European countries should lift the taboo on Afrophobia and start addressing this phenomenon
“Racism and racial discrimination against people of African descent remain a widespread yet unacknowledged problem in Europe. It is time to recognise it and take measures to combat Afrophobia more effectively”, said today the Council of Europe Commissioner for Human Rights, Dunja Mijatović, releasing a report on the topic ahead of the International Day for the Elimination of Racial Discrimination.
The report is based on the discussions that the Commissioner held on 24 November 2020 with human rights defenders working on combating Afrophobia. It highlights that people of African descent continue to be exposed to particularly grave forms of racism and racial discrimination, including racial stereotyping, racist violence, racial profiling in policing and criminal justice, and practices which perpetuate social and economic inequalities.
This situation is compounded by the prevailing denial of the problem and a lack of public debate on Afrophobia in Europe. Cases and patterns of human rights violations affecting people of African descent are not given adequate consideration, even when they are reliably attested.
The report also points to the limited research and equality data, the insufficient efforts to address the legacy of colonialism and the slave trade, and the lack of educational and awareness-raising efforts that contribute to the invisibility of the problem.
The Commissioner underlines the important work carried out by human rights defenders of African descent and NGOs working on combating Afrophobia. She regrets the threats to their lives and safety and the various forms of pressure they are subjected to, such as harassment and attacks in the media online and offline, as well as surveillance and censorship.
Human rights activists of African descent are also regularly sanctioned for occupying the public space, for example in conducting demonstrations. They face a higher risk of being profiled by automated tools and there appears to be inadequate police protection and a lack of prosecution for attacks against human rights defenders, often carried out by right-wing extremist groups.
“There is a wealth of international standards and guidelines underlying states’ obligations to combat racism and racial discrimination, paying particular attention to persons of African descent. Member states should implement them as a matter of urgency to reverse the situation”, said the Commissioner.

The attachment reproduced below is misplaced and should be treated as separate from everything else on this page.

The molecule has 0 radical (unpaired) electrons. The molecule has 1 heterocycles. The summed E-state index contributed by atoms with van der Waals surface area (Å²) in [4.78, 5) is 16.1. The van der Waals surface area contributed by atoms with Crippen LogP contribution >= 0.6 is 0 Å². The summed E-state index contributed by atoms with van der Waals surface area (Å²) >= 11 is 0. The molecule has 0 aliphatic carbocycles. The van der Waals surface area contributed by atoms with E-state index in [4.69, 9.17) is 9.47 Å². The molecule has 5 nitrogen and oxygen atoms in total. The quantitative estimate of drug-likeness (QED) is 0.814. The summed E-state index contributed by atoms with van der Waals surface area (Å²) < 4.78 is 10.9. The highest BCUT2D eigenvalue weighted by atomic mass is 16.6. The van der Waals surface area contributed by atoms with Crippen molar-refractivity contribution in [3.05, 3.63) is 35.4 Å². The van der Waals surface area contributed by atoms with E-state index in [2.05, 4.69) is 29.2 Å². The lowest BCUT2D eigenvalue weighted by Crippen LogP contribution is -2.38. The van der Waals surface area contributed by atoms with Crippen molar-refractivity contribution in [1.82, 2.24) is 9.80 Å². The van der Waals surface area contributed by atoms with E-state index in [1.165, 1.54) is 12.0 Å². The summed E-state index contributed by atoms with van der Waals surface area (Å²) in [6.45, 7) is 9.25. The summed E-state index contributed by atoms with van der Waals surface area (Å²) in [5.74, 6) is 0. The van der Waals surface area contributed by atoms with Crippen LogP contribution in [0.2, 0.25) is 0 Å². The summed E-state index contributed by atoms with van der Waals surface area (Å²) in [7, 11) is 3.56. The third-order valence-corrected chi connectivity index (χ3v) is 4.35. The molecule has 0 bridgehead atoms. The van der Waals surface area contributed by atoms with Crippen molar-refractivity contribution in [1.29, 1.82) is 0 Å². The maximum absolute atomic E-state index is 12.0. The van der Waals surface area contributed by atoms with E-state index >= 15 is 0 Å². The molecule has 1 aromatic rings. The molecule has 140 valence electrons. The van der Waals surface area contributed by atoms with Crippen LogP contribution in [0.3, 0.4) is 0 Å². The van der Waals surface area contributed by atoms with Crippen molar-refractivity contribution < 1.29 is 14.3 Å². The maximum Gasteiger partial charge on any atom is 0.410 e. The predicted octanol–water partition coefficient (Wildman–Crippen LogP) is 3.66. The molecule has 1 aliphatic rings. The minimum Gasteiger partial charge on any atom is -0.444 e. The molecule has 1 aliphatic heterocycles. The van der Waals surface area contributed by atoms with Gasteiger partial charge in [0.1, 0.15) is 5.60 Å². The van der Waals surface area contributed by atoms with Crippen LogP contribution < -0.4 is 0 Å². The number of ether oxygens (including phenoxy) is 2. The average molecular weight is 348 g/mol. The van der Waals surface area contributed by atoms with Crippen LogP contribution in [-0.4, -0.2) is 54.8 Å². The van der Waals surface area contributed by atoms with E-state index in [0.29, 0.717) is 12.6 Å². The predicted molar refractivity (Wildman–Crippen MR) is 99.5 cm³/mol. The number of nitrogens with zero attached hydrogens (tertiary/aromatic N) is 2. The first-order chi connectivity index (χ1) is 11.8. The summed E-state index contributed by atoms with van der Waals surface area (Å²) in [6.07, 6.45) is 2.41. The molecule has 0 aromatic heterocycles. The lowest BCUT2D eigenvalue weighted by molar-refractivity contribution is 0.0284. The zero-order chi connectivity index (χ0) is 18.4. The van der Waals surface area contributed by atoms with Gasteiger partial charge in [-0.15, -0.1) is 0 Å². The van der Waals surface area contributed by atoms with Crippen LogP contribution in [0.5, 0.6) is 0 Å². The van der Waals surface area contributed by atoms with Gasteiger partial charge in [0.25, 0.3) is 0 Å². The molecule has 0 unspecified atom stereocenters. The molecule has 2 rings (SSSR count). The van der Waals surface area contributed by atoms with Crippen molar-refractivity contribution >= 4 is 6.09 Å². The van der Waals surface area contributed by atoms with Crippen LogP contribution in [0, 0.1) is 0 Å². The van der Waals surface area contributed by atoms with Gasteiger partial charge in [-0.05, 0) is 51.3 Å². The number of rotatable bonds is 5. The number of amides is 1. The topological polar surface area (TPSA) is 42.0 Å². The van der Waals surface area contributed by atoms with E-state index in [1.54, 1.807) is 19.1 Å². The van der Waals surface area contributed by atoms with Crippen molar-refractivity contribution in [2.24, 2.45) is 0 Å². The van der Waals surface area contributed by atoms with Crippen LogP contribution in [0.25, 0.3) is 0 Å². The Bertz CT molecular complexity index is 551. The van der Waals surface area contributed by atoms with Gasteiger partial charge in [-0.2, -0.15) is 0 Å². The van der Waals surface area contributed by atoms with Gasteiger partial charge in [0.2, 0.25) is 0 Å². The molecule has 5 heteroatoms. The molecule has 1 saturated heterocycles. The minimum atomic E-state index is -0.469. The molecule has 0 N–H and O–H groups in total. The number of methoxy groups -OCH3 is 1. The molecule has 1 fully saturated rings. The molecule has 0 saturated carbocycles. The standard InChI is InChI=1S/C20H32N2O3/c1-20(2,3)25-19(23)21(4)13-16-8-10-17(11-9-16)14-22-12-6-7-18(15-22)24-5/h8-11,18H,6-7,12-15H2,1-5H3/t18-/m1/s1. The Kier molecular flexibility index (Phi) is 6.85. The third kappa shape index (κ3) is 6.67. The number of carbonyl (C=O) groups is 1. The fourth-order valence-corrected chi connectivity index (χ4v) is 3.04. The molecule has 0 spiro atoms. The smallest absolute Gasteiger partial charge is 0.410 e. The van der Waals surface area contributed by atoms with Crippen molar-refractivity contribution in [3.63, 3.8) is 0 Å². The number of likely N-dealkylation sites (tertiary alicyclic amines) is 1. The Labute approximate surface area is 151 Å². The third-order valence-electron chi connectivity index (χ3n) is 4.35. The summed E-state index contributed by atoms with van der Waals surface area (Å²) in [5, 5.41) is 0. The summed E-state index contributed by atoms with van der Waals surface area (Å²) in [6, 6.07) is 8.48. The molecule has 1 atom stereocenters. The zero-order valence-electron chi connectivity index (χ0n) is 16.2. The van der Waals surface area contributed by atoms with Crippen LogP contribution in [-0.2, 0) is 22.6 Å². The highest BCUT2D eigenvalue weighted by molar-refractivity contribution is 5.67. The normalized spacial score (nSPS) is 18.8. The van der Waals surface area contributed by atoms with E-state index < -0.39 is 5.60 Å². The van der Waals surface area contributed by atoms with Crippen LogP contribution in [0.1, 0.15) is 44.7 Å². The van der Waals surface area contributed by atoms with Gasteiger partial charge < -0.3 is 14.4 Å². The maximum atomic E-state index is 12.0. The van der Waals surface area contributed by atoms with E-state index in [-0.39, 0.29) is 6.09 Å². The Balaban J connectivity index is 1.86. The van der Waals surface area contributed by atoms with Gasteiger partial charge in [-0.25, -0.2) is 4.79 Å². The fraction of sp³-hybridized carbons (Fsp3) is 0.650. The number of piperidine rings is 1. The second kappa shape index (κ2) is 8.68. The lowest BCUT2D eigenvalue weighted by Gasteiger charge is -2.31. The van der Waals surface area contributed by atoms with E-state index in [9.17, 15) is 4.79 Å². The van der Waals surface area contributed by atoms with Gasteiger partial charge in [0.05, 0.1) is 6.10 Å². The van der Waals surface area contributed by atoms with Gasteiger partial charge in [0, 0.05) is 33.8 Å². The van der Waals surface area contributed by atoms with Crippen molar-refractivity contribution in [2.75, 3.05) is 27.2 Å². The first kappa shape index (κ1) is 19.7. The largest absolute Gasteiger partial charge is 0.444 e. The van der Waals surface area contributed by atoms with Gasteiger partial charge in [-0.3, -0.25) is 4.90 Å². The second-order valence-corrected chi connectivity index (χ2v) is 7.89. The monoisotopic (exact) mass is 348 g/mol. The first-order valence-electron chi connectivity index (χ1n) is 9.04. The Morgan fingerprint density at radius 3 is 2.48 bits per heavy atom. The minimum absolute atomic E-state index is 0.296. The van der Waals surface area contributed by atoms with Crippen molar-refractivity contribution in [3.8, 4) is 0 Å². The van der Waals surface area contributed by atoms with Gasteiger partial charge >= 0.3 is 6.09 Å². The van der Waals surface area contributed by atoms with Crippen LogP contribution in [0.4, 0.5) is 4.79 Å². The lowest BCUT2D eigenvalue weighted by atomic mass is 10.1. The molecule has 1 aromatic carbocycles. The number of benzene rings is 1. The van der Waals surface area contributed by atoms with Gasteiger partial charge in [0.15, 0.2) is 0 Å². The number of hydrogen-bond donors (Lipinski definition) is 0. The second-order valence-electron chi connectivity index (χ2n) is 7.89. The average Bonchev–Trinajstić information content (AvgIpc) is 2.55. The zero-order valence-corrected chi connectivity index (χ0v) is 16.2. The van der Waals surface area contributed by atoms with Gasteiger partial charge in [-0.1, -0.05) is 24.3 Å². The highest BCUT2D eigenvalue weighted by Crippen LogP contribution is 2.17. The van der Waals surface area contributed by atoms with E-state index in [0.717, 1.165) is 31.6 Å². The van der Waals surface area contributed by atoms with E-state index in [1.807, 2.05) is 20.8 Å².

She recommends making the fight against racism and racial discrimination a top priority and showing a clear commitment to addressing the legacy of colonialism and the slave trade. “There is a need to overcome the resistance to the acknowledgment of responsibility for these violations”, says the Commissioner. She also stresses the need to reflect historical slavery and the colonial past, as well as their present-day ramifications, in school curricula.
The Commissioner also draws attention to the importance of taking steps to stamp out racial profiling and impunity for racist crimes committed by law enforcement agents; taking action against all forms of incitement to hatred against people of African descent and enhancing protection against hate crimes; strengthening measures to combat discrimination in access to education, employment, housing and health care, and ensuring that artificial intelligence systems do not discriminate.
Lastly, the Commissioner stresses member states’ obligation to provide protection and support to human rights defenders working to combat Afrophobia, facilitating a safe and free environment for them to carry out their work without unnecessary or disproportionate legal, political or administrative obstacles. They must be given a voice in national policy and should have more opportunities for dialogue at regional level. “It is time that European countries face the roots and present forms of racism and discrimination and start building more inclusive societies”, concluded the Commissioner.
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